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//===-- X86BaseInfo.h - Top level definitions for X86 -------- --*- C++ -*-===//
//
//                     The LLVM Compiler Infrastructure
//
// This file is distributed under the University of Illinois Open Source
// License. See LICENSE.TXT for details.
//
//===----------------------------------------------------------------------===//
//
// This file contains small standalone helper functions and enum definitions for
// the X86 target useful for the compiler back-end and the MC libraries.
// As such, it deliberately does not include references to LLVM core
// code gen types, passes, etc..
//
//===----------------------------------------------------------------------===//

#ifndef X86BASEINFO_H
#define X86BASEINFO_H

#include "X86MCTargetDesc.h"
#include "llvm/Support/DataTypes.h"
#include "llvm/Support/ErrorHandling.h"
#include "llvm/MC/MCInstrInfo.h"

namespace llvm {

namespace X86 {
  // Enums for memory operand decoding.  Each memory operand is represented with
  // a 5 operand sequence in the form:
  //   [BaseReg, ScaleAmt, IndexReg, Disp, Segment]
  // These enums help decode this.
  enum {
    AddrBaseReg = 0,
    AddrScaleAmt = 1,
    AddrIndexReg = 2,
    AddrDisp = 3,

    /// AddrSegmentReg - The operand # of the segment in the memory operand.
    AddrSegmentReg = 4,

    /// AddrNumOperands - Total number of operands in a memory reference.
    AddrNumOperands = 5
  };
} // end namespace X86;

/// X86II - This namespace holds all of the target specific flags that
/// instruction info tracks.
///
namespace X86II {
  /// Target Operand Flag enum.
  enum TOF {
    //===------------------------------------------------------------------===//
    // X86 Specific MachineOperand flags.

    MO_NO_FLAG,

    /// MO_GOT_ABSOLUTE_ADDRESS - On a symbol operand, this represents a
    /// relocation of:
    ///    SYMBOL_LABEL + [. - PICBASELABEL]
    MO_GOT_ABSOLUTE_ADDRESS,

    /// MO_PIC_BASE_OFFSET - On a symbol operand this indicates that the
    /// immediate should get the value of the symbol minus the PIC base label:
    ///    SYMBOL_LABEL - PICBASELABEL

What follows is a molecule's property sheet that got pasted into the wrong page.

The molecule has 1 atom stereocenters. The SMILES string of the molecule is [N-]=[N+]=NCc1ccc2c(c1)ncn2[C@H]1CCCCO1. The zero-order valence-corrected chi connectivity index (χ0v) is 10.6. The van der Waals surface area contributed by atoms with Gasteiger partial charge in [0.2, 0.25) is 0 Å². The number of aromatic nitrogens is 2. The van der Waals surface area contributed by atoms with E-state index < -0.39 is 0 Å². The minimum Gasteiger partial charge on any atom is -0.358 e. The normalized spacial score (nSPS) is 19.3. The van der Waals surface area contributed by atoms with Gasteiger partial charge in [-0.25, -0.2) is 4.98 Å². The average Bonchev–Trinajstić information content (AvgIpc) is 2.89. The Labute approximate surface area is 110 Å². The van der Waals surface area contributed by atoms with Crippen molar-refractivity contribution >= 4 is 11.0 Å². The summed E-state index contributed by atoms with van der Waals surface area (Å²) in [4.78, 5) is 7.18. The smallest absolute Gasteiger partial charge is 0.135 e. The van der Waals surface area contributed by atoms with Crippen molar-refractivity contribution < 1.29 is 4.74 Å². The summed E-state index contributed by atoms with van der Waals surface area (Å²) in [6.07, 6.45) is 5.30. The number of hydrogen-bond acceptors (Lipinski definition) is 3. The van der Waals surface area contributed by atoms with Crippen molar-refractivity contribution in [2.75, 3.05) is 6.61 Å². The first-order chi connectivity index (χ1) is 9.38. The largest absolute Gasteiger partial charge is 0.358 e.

MO_PIC_BASE_OFFSET,

    /// MO_GOT - On a symbol operand this indicates that the immediate is the
    /// offset to the GOT entry for the symbol name from the base of the GOT.
    ///
    /// See the X86-64 ELF ABI supplement for more details.
    ///    SYMBOL_LABEL @GOT
    MO_GOT,

    /// MO_GOTOFF - On a symbol operand this indicates that the immediate is
    /// the offset to the location of the symbol name from the base of the GOT.
    ///
    /// See the X86-64 ELF ABI supplement for more details.
    ///    SYMBOL_LABEL @GOTOFF
    MO_GOTOFF,

    /// MO_GOTPCREL - On a symbol operand this indicates that the immediate is
    /// offset to the GOT entry for the symbol name from the current code
    /// location.
    ///
    /// See the X86-64 ELF ABI supplement for more details.
    ///    SYMBOL_LABEL @GOTPCREL
    MO_GOTPCREL,

    /// MO_PLT - On a symbol operand this indicates that the immediate is
    /// offset to the PLT entry of symbol name from the current code location.
    ///
    /// See the X86-64 ELF ABI supplement for more details.
    ///    SYMBOL_LABEL @PLT
    MO_PLT,

    /// MO_TLSGD - On a symbol operand this indicates that the immediate is
    /// the offset of the GOT entry with the TLS index structure that contains
    /// the module number and variable offset for the symbol. Used in the
    /// general dynamic TLS access model.
    ///
    /// See 'ELF Handling for Thread-Local Storage' for more details.
    ///    SYMBOL_LABEL @TLSGD
    MO_TLSGD,

    /// MO_TLSLD - On a symbol operand this indicates that the immediate is
    /// the offset of the GOT entry with the TLS index for the module that
    /// contains the symbol. When this index is passed to a call to
    /// __tls_get_addr, the function will return the base address of the TLS
    /// block for the symbol. Used in the x86-64 local dynamic TLS access model.
    ///
    /// See 'ELF Handling for Thread-Local Storage' for more details.
    ///    SYMBOL_LABEL @TLSLD
    MO_TLSLD,

    /// MO_TLSLDM - On a symbol operand this indicates that the immediate is
    /// the offset of the GOT entry with the TLS index for the module that